Surume: How to Cook Japanese Whole Dried Squid
It is getting hotter day by day here in Japan. The season for beer has finally come! And this night, I actually enjoyed a chilled beer with snacks.
By the way, have you ever heard of Otsumami (おつまみ)?
It is the Japanese word for finger foods and nibbles eaten with alcoholic drinks, and when you think of such Japanese treats, what comes to your mind first?
In recent years, the green soybean, Edamame (枝豆), has gained popularity in some countries.
Although roasted Edamame, with the shell removed, is popular in the United States, we usually have shell-on boiled ones and only enjoy the beans inside.
Edamame is a standard Otsumami to us Japanese, and many will think of it as one of the best matches for beer.
As for me, I enjoyed a traditional Japanese dried squid snack called Surume (スルメ) this night with a canned beer.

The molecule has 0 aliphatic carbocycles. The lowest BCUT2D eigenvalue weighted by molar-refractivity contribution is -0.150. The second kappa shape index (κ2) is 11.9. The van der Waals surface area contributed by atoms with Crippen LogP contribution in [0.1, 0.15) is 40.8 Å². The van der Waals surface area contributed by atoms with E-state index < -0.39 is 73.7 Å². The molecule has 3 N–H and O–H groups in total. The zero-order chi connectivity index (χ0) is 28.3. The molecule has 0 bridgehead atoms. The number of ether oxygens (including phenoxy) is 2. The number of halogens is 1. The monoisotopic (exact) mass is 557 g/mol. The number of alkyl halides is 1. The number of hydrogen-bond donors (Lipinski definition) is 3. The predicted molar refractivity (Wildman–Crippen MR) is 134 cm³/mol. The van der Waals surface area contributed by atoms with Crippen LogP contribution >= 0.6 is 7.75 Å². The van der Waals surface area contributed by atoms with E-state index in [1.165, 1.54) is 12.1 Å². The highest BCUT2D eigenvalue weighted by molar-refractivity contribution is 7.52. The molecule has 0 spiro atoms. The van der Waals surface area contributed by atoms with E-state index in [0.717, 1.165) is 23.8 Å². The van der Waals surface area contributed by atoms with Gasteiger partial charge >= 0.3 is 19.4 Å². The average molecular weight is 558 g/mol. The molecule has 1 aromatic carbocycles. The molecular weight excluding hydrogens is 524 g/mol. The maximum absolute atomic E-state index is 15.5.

Surume is actually widely consumed in many Asian countries.
The Asian snack food is also known as Atarime (アタリメ) in Japan, made of squid that’s been gutted and dried in the sun.
Typical species prepared for it include Yari Ika (ヤリイカ: spear squid), Kensaki Ika (ケンサキイカ: sword tip squid), and Surume Ika (スルメイカ: Japanese flying squid).
I cooked Surume today. And here, I will share how I prepared it with photos for those interested in the Japanese whole dried squid.
First, toast Surume squid in the toaster oven until curled up (for some minutes).
Then, take it out and transfer it onto a large plate. To finish, tear the whole squid into thin strips with your hands.
How to Eat
Dip a shred into the sauce and enjoy with a chilled beer!
(Reference Page: Wikipedia スルメ )